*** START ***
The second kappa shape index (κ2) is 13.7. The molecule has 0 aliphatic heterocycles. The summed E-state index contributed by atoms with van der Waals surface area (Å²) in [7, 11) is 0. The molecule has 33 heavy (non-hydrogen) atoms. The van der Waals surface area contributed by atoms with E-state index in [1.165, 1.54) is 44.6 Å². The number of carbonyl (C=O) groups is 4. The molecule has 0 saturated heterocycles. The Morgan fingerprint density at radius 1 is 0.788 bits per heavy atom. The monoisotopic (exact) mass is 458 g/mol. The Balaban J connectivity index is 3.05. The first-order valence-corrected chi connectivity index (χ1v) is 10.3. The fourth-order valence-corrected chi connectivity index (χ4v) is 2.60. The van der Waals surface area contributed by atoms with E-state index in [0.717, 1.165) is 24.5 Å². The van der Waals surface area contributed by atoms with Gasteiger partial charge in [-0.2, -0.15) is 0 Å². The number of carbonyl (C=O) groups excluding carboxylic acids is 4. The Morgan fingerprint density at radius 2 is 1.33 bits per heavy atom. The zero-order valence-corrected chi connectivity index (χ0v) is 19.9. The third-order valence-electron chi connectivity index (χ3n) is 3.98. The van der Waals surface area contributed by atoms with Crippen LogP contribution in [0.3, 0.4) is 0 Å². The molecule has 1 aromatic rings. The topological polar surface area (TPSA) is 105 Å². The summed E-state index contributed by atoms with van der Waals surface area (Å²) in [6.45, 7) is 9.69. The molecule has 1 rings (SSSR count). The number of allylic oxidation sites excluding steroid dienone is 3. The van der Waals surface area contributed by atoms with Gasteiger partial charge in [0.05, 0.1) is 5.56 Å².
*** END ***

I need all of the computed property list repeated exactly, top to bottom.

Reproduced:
The second kappa shape index (κ2) is 13.7. The molecule has 0 aliphatic heterocycles. The summed E-state index contributed by atoms with van der Waals surface area (Å²) in [7, 11) is 0. The molecule has 33 heavy (non-hydrogen) atoms. The van der Waals surface area contributed by atoms with E-state index in [1.165, 1.54) is 44.6 Å². The number of carbonyl (C=O) groups is 4. The molecule has 0 saturated heterocycles. The Morgan fingerprint density at radius 1 is 0.788 bits per heavy atom. The monoisotopic (exact) mass is 458 g/mol. The Balaban J connectivity index is 3.05. The first-order valence-corrected chi connectivity index (χ1v) is 10.3. The fourth-order valence-corrected chi connectivity index (χ4v) is 2.60. The van der Waals surface area contributed by atoms with E-state index in [0.717, 1.165) is 24.5 Å². The van der Waals surface area contributed by atoms with Gasteiger partial charge in [-0.2, -0.15) is 0 Å². The number of carbonyl (C=O) groups excluding carboxylic acids is 4. The Morgan fingerprint density at radius 2 is 1.33 bits per heavy atom. The zero-order valence-corrected chi connectivity index (χ0v) is 19.9. The third-order valence-electron chi connectivity index (χ3n) is 3.98. The van der Waals surface area contributed by atoms with Crippen LogP contribution in [0.3, 0.4) is 0 Å². The molecule has 1 aromatic rings. The topological polar surface area (TPSA) is 105 Å². The summed E-state index contributed by atoms with van der Waals surface area (Å²) in [6.45, 7) is 9.69. The molecule has 1 rings (SSSR count). The number of allylic oxidation sites excluding steroid dienone is 3. The van der Waals surface area contributed by atoms with Gasteiger partial charge in [0.05, 0.1) is 5.56 Å².